Google's premium Chromebook is available in the UK with updated specs compared to the original US model. It's the best Chromebook money can buy, but you're going to have to pay boutique prices. Here's our 2015 Chromebook Pixel review.
As we’ve stated in pretty much every Chromebook review, they’re not for everyone. Being tied to the web, and Google’s version of the web in particular, isn’t going to be ideal for some users. The same goes for those that want to edit video, record music, or play AAA games. Those users would be better served by a decent PC, which you could certainly buy for the same money as the new Pixel. But, and it’s a very big but, if you embrace the ideals of Chromebooks, and have the money to spare, the 2015 Pixel is a truly beguiling device that is a genuine pleasure to use. Do we want one? Unquestionably. Will we be buying one? Hmmmm.
Two years on from its first iteration, Google has updated the Chromebook Pixel, making an already impressive, best-in-class laptop an even more tempting machine. The price is still high, but if Chromebooks are your thing then this is as good as it gets. In this review we put the new Chromebook Pixel (2015) through its paces to see just how far the category and ChromeOS has really come along. To see the pick of the rest check out our guide to the
Best Chromebooks of 2015.
2015 Chromebook Pixel review: Design and Build
In terms of design the Pixel has changed very little from its predecessor. It still bears the industrial, chunky, square edged styling that we found initially so appealing, and that remains true today. When so many PCs seem to be trying to rebuild MacBook Airs and Pros, the more brutal form of the Pixel stands out as something to savour. That’s not to suggest that this is in any way a great lummock of a machine. In the hand, or resting on your lap it feels compact, solid, and very comfortable to use. At 3.3lbs it might not be as svelte as the new MacBook, or even a Dell XPS 13, but it isn’t a heavy device to carry around in your bag.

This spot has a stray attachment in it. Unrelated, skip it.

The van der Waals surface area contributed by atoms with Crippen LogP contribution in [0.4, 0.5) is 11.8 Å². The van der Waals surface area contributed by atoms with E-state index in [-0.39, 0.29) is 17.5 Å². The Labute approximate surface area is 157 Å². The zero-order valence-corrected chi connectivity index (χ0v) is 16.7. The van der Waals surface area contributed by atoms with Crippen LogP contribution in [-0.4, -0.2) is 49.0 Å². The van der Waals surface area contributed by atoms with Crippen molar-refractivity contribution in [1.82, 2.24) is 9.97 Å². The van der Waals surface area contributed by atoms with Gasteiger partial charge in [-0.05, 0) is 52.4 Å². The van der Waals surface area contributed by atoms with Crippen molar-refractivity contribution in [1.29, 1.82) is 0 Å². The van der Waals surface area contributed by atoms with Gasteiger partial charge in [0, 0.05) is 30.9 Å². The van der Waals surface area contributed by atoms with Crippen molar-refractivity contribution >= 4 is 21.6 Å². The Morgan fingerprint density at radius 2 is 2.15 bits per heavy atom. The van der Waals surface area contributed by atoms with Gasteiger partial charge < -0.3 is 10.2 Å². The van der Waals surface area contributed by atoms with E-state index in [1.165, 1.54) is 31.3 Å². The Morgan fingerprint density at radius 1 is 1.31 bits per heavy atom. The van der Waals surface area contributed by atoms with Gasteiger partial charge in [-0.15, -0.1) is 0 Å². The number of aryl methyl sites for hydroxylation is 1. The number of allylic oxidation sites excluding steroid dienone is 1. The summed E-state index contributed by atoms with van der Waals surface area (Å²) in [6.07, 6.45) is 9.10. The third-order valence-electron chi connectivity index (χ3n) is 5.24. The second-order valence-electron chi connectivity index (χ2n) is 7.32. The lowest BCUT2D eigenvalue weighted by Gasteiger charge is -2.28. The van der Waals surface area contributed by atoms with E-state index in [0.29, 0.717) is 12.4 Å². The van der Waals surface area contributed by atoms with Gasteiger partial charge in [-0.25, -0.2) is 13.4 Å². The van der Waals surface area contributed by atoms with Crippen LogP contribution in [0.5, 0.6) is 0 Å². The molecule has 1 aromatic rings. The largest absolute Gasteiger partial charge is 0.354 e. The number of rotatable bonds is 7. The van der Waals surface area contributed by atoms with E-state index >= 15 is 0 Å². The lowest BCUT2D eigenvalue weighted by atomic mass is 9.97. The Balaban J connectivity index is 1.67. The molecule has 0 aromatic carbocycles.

Chromebooks are never overburdened with ports, as ChromeOS isn’t really interested in doing much with them, but the Pixel has a very useful collection of slots. Two USB 3.0 ports and a headphone jack adorn one side, while the other makes room for an SD card reader. The real interesting apertures though are the two USB type-C ports that flank the machine, and are used for power charging or attaching any number of peripherals. We’re beginning to see a few machines arrive with this new style of port and it definitely feels like the way to go for laptops. When you think of how easy it is to find a charging cable for your smartphone these days, the idea that laptop power cables could soon be equally ubiquitous is a very good thing. While USB type-C accessories might be thin on the ground right now, it should only be a matter of time before we see manufacturers take advantage of this all-in-one connection. One aesthetic feature we do like is the colour strip across the lid which when tapped gently will show you the amount of charge left in the battery. Very nice.